Joe will find out an awful lot about his players on this tour. He is only nine games into the job, and we have to remember he has a lot to learn about captaincy. But the frustration with this team is that they have to be cornered, and in a tight situation, before they respond.
England winning out here without Ben Stokes was always going to be a huge mountain to climb. In Adelaide the conditions were English, rather than Australian, yet they were still beaten, and quite comfortably so in the end. For England not to lose 5-0 Joe and his team will have to pull off something spectacular. This was their chance. If they can’t take 20 wickets here when the ball is moving around where will they do it? Where are they going to make the big scores?
Joe will be feeling the pressure. Captaincy is a lonely place. Steve Smith would have had couple of sleepless nights during this Test, Joe three or four wondering if he messed up over bowling first.
He has also been very open about his problem converting fifties into hundreds. The more he worries about it the less chance he has of improving it. He can’t think about it, he just has to play. My advice is that when he reaches 50 to walk away, tap himself on backside, look at the scoreboard and pretend he is on nought. It is hard when you fall in a trough getting out certain ways or for certain numbers. He has just got to clear his head of the scoreboard.
He should be pleased with way he played in the second innings. His old movements came back. In the first innings he was out leaning back with his head falling over to the off side and tried to hit the ball too hard. In the second innings he had his old fight back in him and his body language was strong. England can only compete with big hundreds from him and Alastair Cook.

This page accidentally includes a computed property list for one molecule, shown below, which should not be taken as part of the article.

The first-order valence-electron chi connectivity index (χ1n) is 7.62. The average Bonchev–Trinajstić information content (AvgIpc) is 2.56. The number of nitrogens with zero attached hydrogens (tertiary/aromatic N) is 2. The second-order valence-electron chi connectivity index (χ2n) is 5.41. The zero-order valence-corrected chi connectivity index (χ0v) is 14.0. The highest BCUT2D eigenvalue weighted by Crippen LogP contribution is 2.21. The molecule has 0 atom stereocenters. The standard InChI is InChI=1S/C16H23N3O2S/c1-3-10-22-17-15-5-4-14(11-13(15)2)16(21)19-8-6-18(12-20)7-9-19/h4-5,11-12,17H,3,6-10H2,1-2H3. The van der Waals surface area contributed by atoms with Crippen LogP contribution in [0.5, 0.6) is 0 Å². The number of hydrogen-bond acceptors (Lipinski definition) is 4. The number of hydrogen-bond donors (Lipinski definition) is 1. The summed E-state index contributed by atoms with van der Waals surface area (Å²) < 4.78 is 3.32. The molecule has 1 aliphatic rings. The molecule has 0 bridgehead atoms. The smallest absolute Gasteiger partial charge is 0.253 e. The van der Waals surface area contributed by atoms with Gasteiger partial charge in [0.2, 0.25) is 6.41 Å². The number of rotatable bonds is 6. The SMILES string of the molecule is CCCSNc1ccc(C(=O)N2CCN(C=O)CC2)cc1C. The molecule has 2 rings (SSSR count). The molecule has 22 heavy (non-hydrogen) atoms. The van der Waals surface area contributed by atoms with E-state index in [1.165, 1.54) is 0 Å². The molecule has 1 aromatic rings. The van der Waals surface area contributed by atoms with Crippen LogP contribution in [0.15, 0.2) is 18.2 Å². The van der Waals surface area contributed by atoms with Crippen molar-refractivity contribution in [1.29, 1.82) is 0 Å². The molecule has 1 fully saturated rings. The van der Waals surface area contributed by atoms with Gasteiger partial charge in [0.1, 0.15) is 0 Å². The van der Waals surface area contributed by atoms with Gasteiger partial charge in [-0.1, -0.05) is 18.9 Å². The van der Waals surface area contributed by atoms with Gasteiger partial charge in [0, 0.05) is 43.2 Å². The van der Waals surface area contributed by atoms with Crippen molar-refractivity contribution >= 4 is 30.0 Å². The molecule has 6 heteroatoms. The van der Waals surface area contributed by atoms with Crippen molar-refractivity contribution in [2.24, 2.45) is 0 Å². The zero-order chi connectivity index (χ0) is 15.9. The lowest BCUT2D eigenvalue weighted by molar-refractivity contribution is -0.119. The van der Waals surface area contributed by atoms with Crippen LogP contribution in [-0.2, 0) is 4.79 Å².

Joe won the toss and opted to bowl. I did not have a problem with that decision, but England then bowled too short. This is Joe’s task. He went for the positive, attacking option in bowling first but his bowlers did not buy into it with their lengths. The batsmen then took too many risks in the first innings. Joe’s job is to get the bowlers to take risks with their lengths and the batsmen to minimise risks. He also has to ask why it takes criticism for the team to play better.
England never gave the ball a chance to hoop around after winning the toss. I can understand if you are bowling to guys like Matthew Hayden and Adam Gilchrist, who were so destructive on the front foot, that you might play it safe with lengths and worry about being blasted. But David Warner is the only batsman in the Australian side capable of being so powerful on the front foot.
There was no excuse for England to bowl safe and short. In the second innings, after they had been criticised and gifted a route back into the Test, they they came out with better intent and attitude. The result was they bowled Australia out cheaply.
At this level you need that mentality all the time. Bowlers have to be willing to risk their length. Australia only scored 11 runs down the ground on day one out of 209. That tells you all you need to know about the length England were bowling.
When batting England were so frenetic in the first innings. This is a team that cannot cope when they take guard in their first innings with the opposition having a big number already on the board.
Over the past two years when England have batted first they average 400 with 18 centuries. When they bat second they average 262 with one hundred. I want to know why they are so poor when they bat second. It can only be a mental thing. They seem to go to gears three and four far too quickly.
It is not as if they have been on the wrong end of conditions in this series so far. They had perfect batting conditions in Brisbane both times and they started their innings twice in the day time in Adelaide. By the time the lights came on in the second innings in Adelaide the ball was 44 overs old.
They batted without common sense in the first innings, throwing hands at the ball. Compare that to Australia. Shaun Marsh played out 169 dot balls. He was willing to do hard work like Steve Smith did in the first Test.
One small change that could help is moving Vince down to five and Malan up to three. It would allow Vince to play shots against the older ball and Malan to dig in early on.
I just wonder why it takes England to be forced into a corner and criticised before they start to play properly. It must be driving Joe mad too.